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Another job will be to remove a 1 metre section of Ivy from round the base of some large trees so it can then be removed once dead.

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This next picture shows the bank that will be planted with various shrubs to provide a screen from the neighboring building.

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Along the road side of the site is a part hedge mostly of a shrub that I will identify when in leaf!!

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It would be good to continue this roadside screening with other suitable shrubs.

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Plenty of room here for a tree or two to mature…

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There are a few patches of established wild flowers around the pool although they don’t look like much now they are bound to thrive and spread around naturally and I’ll be very surprised if flowers like Foxgloves don’t start to appear too.

Red Campion.

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Meadow Buttercup.

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Cow Parsley.

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Wood Forget-me-not.

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Meadowsweet. (Like I said not much to look at now)

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Right that’s enough of that! There are other little gems clinging on here and there and although I was thinking of introducing wild flowers I’m now going let mother nature show me what she can do.

So there’s lots to do and I am happy to surrender valuable fishing time to this project, however any help I can get with the preparation work on the first work party or two would be brilliant so that I can order the bare root plants and, of course, get them in the ground!

There are other details that I’ve not mentioned, but I will update this blog with the various stages of progress throughout the next year at least. I can’t wait to get stuck into this project and who knows, perhaps I can have some influence over some other neglected sites.

If you found all this boring I’d like to say well done for reading it anyway, and don’t read the next update it will be even more so I reckon!

Cheers Shaun.

Some old tackle, perseverance and a little luck!

Lymm AC’s Graeme Roberts has spent at least one day each weekend throughout the winter, targeting a personal best chub from the River Dane. On occasions, he’s been out there ‘doing it’ when most others (myself included!) have looked out of the window at home, nudged the thermostat up a couple of degrees and put the kettle on !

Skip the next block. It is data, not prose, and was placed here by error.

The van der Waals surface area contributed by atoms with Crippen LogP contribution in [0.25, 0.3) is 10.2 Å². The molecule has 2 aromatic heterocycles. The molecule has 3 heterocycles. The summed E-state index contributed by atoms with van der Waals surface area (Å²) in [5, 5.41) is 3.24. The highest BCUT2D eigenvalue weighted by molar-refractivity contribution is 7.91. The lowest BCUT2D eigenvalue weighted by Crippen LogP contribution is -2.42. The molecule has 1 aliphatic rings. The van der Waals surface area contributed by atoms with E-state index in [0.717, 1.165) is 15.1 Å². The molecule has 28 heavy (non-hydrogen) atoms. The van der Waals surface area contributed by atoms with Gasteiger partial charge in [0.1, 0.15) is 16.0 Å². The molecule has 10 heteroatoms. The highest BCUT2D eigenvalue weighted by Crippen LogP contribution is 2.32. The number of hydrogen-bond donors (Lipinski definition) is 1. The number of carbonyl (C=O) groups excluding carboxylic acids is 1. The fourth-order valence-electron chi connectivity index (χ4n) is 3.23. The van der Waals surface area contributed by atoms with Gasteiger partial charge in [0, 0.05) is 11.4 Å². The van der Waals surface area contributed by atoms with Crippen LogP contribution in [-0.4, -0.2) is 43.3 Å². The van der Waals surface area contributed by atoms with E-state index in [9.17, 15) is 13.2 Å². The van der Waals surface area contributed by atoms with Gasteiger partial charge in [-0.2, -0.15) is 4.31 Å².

On a recent outing, Graeme decided on a change of venue and made the 70 mile journey down to a Lymm stretch of the River Severn, only to find it over it’s banks and in the fields (apparently, Graeme didn’t see any of the news coverage that the entire nation was sick of seeing regarding floods!) Again, most people would have called it a day and made their way home, but Graeme HAD to go fishing! So, he did the return journey and made his way straight back to the Dane for a 24 hour session.

Twenty-three hours in and Graeme was still fish-less, but then his luck turned. Having a bit of a penchant for old, more traditional methods and tackle, he was fishing six pound line straight through on a split-cane rod, coupled with a self re-furbished Mitchell 300 reel. Having got a couple of casts wrong, Graeme decided to drop in his final choice of swim for the last hour and went for a last gasp cast with a free-lined lump of luncheon meat.

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In the net!

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10lb 6oz of River Dane barbel.

Not much later, the meat was picked up and so began a fair old ‘tug of war’ between angler and his, as yet unseen, adversary. The clutch on the old Mitchell couldn’t be relied upon and for a good while, Graeme was forced to play the fish by backwinding where necessary. A combination of split-cane rod, old reel and relatively light line, plus some good angling skills, eventually saw Graeme slide the net under what turned out to be a new personal best barbel of 10lb 6oz.

Graeme's new PB barbel and his old tackle!

Graeme’s new PB barbel and his old tackle!

Congratulations to Graeme on a great bit of angling, just reward for all the effort put in and another excellent barbel specimen from a Lymm stretch of river, even in the depths of winter!

If you’d like to experience the same kind of angling, visit our website at www.lymmanglersclub.com for details of how to join, including full details of the incredible value rivers card. We look forward to hearing from you!

Angling for Beginners

Angling for Beginners

Introduction to Angling Course begins 23rd March

2014 Spring Series Academy

Registration in now open online through Lymm Angling Club website for the course. £35 includes a junior membership valid until end of December, a beginner kit including fishing pole and a four session beginners course at our Spring Pool base near M56 J10.